San Francisco

Jose Posada

Crocker Art Gallery, Sacramento

A selected group of 100 wood engravings by a printmaker who, for the better part of his life, was a salaried employee of a Mexican publisher and conducted a sort of picture journalism of his own for the illiterate peons of his time. It is estimated that he produced more than 20,000 engravings, with a single design running in some cases to as many as 5 million prints.

In using his work to satirize contemporary Mexican life, Posada wielded a forceful and vitriolic weapon. As a prophet of revolution he paralleled Spain’s Goya and France’s Daumier. The limitations of the medium plus the vehement nature of his audience, one inordinately responsive to visual stimulation, led Posada (1852–1896) to develop a style and a system of symbols that expressed his times with a penetrating clarity.

Recognizing that death was a potential participant in every gathering, he made sardonic use of the calavera in drawings about the living in terms of the dead, depicting political scandals, crimes, fires and accidents. He played to its utmost the theme of man in gambol or gamble with death, and the Death’s Head became his most popular figure. Yet despite the bloodshed, turmoil and horror throughout his work, he sometimes made strangely sensitive observations about children and their games, love letters and the people who read them, and even designed covers for sentimental songs.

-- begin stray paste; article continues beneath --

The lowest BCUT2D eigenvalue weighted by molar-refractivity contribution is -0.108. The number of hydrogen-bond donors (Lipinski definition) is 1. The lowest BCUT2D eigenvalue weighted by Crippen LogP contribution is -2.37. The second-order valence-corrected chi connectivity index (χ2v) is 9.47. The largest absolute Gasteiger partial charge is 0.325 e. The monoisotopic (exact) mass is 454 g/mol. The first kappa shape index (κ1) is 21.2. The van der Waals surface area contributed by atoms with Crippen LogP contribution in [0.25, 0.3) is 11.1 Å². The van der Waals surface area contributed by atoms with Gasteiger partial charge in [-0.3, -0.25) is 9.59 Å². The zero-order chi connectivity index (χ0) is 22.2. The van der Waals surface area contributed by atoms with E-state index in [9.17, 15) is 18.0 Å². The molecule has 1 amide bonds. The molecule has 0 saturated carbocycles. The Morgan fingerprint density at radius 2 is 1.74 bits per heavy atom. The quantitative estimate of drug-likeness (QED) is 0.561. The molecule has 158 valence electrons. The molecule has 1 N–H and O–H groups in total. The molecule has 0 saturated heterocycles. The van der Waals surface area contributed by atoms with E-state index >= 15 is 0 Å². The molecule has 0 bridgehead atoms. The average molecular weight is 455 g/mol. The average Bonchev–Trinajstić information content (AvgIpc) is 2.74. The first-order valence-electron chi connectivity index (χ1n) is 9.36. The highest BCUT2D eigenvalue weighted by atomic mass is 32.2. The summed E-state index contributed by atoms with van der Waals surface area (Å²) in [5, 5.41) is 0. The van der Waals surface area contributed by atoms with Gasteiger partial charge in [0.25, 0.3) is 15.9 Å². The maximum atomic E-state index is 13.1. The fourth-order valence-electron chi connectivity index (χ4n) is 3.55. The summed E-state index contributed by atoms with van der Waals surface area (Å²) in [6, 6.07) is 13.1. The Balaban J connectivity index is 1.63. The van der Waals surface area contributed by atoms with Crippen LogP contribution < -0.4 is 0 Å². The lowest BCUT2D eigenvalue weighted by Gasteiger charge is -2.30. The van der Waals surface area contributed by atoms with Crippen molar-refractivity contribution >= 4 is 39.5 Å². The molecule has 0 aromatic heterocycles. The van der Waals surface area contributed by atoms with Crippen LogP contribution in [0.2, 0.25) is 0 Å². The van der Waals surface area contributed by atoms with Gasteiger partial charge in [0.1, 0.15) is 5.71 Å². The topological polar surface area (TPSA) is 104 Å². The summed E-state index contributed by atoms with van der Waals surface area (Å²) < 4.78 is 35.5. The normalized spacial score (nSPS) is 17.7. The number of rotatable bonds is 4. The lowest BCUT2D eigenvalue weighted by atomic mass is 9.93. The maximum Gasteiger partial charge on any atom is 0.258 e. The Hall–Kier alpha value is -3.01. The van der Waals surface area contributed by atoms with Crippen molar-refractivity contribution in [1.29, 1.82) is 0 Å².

The Sacramento selection gives a good cross section of his life’s work.

Elizabeth M. Polley